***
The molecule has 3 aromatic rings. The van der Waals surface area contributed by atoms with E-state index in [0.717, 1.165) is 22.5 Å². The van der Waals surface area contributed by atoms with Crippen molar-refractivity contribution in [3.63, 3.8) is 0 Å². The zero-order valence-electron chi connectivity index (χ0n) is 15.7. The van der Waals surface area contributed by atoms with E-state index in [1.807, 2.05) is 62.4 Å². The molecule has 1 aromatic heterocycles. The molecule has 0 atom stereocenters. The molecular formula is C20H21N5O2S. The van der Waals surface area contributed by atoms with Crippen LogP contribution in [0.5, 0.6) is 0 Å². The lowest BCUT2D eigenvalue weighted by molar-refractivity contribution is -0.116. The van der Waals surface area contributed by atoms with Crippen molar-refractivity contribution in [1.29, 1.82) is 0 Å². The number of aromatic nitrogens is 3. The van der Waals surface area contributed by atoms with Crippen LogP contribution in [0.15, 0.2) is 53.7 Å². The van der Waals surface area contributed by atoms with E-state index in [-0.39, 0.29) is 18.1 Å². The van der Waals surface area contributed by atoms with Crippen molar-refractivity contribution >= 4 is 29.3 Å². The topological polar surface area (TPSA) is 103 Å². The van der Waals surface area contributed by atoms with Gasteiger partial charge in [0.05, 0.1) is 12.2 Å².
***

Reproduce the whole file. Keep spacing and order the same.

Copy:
The molecule has 3 aromatic rings. The van der Waals surface area contributed by atoms with E-state index in [0.717, 1.165) is 22.5 Å². The van der Waals surface area contributed by atoms with Crippen molar-refractivity contribution in [3.63, 3.8) is 0 Å². The zero-order valence-electron chi connectivity index (χ0n) is 15.7. The van der Waals surface area contributed by atoms with E-state index in [1.807, 2.05) is 62.4 Å². The molecule has 1 aromatic heterocycles. The molecule has 0 atom stereocenters. The molecular formula is C20H21N5O2S. The van der Waals surface area contributed by atoms with Crippen LogP contribution in [0.5, 0.6) is 0 Å². The lowest BCUT2D eigenvalue weighted by molar-refractivity contribution is -0.116. The van der Waals surface area contributed by atoms with Crippen molar-refractivity contribution in [1.29, 1.82) is 0 Å². The number of aromatic nitrogens is 3. The van der Waals surface area contributed by atoms with Crippen LogP contribution in [0.15, 0.2) is 53.7 Å². The van der Waals surface area contributed by atoms with E-state index in [-0.39, 0.29) is 18.1 Å². The van der Waals surface area contributed by atoms with Crippen molar-refractivity contribution >= 4 is 29.3 Å². The topological polar surface area (TPSA) is 103 Å². The van der Waals surface area contributed by atoms with Gasteiger partial charge in [0.05, 0.1) is 12.2 Å².